Two weeks ago, I was at Tufts University just outside Boston, for a two-day workshop. The workshop ran from 9 in the morning till 4 in the afternoon. We were due to leave the next day on an evening flight. Of course I had to spend every spare minute of the time after 4pm those two days, and the next day before the flight exploring Boston.
Boston. According to my friends, this was a lovely city I just had to visit. There was all that history, architecture, art, and the New-Englandy feel of the place. The lady I sat beside in the workshop, a Massachusetts schoolteacher was glad to supply me a string of must-see places in Boston. We grabbed our Boston city maps from the airport arrival hall, too.
Boston Public Gardens. Check. Harvard Yard. Check. Stroll along the Charles River. Check. Beacon Hill. Check. Freedom Trail. Check. Newbury Street. Check. Quincy St Markets. Check. Museum of Fine Arts. Check. The harbor. Check. Add to that Giacomo's at Little Italy for dinner, plus taking the T and the bus around. I thought we'd done a fine job of seeing Boston in two evenings and a day.
I was having my foolish tourist blinders on. But thanks to my professor, the blinders have since been lifted. When we met for class again after the summer break, I happened to mention to her that I had been to Boston over the break. Coincidentally, that was the day that we were just starting Jonathan Kozol's 'The Shame of the Nation' in class. Kozol, a teacher and writer, has spent years working amongst those in the nation's public schools in cities such as Boston, New York, and Washington D.C. In his books, he describes what he calls "a national horror hidden in plain view": the segregation in America's schools, and the way this has ruthlessly ignored the needs of millions of low income and minority children.
Part of Turner's 'Slave Ship', at the Museum of Fine Arts. This portrays a true story of a captain throwing aboard sick and dying slaves so he could collect money for slaves "lost at sea".
My professor was excited that I had gone to Boston. "As Florence would have seen in Boston..." was how she began her sentences on several instances during that first class. These were all statements related to the problem of segregation in Boston's problem-ridden public schools. I'm not sure she intended irony, but it was ironic. "Did I?" I kept asking myself. Of course I didn't!
I had seen the city and enjoyed it: architecture, history, store windows, food, the river. Walking along the wharfs, I saw wharf-front condominiums with balconies overlooking the harbor. Wandering down the streets of Beacon Hill, I knew these were the homes of the wealthy. Then there was Newbury Street, with its high end boutiques with thousand-dollar dresses.
A cupcake boutique, at Newbury Street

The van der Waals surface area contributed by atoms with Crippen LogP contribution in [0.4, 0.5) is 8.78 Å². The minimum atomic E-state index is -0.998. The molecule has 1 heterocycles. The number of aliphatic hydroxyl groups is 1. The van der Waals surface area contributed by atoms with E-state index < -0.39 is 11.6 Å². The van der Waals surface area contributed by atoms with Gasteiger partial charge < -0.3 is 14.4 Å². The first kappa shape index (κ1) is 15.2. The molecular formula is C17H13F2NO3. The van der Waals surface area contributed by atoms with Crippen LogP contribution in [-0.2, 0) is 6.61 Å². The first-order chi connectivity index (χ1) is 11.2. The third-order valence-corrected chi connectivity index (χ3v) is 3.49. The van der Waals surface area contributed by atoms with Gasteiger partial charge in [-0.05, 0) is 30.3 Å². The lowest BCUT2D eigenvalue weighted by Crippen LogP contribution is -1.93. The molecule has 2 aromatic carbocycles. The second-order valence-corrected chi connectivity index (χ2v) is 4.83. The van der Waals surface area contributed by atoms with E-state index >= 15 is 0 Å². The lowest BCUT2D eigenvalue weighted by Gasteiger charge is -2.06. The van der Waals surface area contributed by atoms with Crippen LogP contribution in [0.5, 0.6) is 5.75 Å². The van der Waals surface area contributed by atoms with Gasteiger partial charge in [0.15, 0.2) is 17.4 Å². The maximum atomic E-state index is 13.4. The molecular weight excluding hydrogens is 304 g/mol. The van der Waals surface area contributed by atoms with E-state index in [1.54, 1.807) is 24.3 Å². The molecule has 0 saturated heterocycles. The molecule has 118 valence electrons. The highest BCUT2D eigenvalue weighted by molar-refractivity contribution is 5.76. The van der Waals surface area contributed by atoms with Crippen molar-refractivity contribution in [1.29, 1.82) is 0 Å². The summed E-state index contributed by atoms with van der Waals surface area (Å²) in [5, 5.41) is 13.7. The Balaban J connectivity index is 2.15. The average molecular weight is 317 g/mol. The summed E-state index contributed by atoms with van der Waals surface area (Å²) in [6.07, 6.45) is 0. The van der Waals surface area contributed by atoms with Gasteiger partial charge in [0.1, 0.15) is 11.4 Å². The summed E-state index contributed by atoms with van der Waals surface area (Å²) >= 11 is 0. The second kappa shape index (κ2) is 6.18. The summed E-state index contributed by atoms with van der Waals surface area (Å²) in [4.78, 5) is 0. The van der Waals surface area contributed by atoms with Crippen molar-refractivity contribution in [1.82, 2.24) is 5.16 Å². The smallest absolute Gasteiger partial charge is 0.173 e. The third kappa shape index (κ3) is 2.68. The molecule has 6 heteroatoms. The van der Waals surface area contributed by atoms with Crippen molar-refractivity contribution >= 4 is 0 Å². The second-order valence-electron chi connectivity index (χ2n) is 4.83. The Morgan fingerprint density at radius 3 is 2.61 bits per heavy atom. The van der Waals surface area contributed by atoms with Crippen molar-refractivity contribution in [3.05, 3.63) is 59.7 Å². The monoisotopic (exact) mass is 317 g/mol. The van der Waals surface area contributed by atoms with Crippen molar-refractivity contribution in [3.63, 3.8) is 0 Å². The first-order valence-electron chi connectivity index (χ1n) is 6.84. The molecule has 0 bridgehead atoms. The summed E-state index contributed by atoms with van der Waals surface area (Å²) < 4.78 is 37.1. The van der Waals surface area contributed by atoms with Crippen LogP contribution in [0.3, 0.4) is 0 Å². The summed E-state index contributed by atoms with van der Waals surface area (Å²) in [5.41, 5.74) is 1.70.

One of the fancies of twenty-first century Bostonians: dining at the many fine Italian restaurants in Little Italy
77% Black and HispanicCompare this with racial composition statistics of Boston generally:
74% eligible for free/reduced lunch
(April 2011) from here
41.9% Black and Hispanic
21.2% Persons below poverty level
(2010 figures) from here
Harvard Yard - But how many children has the system kept out of the yard?
Also, older (2002-3) statistics on public spending on education per child in the Boston area from Kozol's book:
Lincoln district (19% Black & Hispanic, 11% low income) $12,775
Boston district (77% Black & Hispanic, 74% low income) $10,057
We (mainly Tim) were feeding (primarily) ducks in the Boston public gardens, but look who came right up to our feet and begged for crumbs? I was eating a blueberry muffin, and made sure I did so as messily as possible. The sparrows were pleased.
The education spending gap in other American cities is much worse, such as about a $10,000 gap in the New York area in the same school year.
The question is: where do all the White children go to school? The answer: private and charter schools. Why? We ask. Why is there a disproportionate number of Black and Hispanic students in public schools, and why are White children sent to private or charter schools instead? Also, where do low income earners live? What are their homes like?
Children's art at the Davis Sq T station. May their homes be blessed.
Homes or offices at Beacon Hill? May they be blessed too.
These are questions which do not sit comfortably with my tourist sensibilities, nor my soul. Yet, perhaps, tourist sensibilities are not what I need; but rather, eyes which watch for injustice, and a soul which searches for answers to difficult questions, and solutions to neglected problems.
"We owe a definite homage to the reality around us, and we are obliged, at certain times, to say what things are and to give them their right names."- Thomas Merton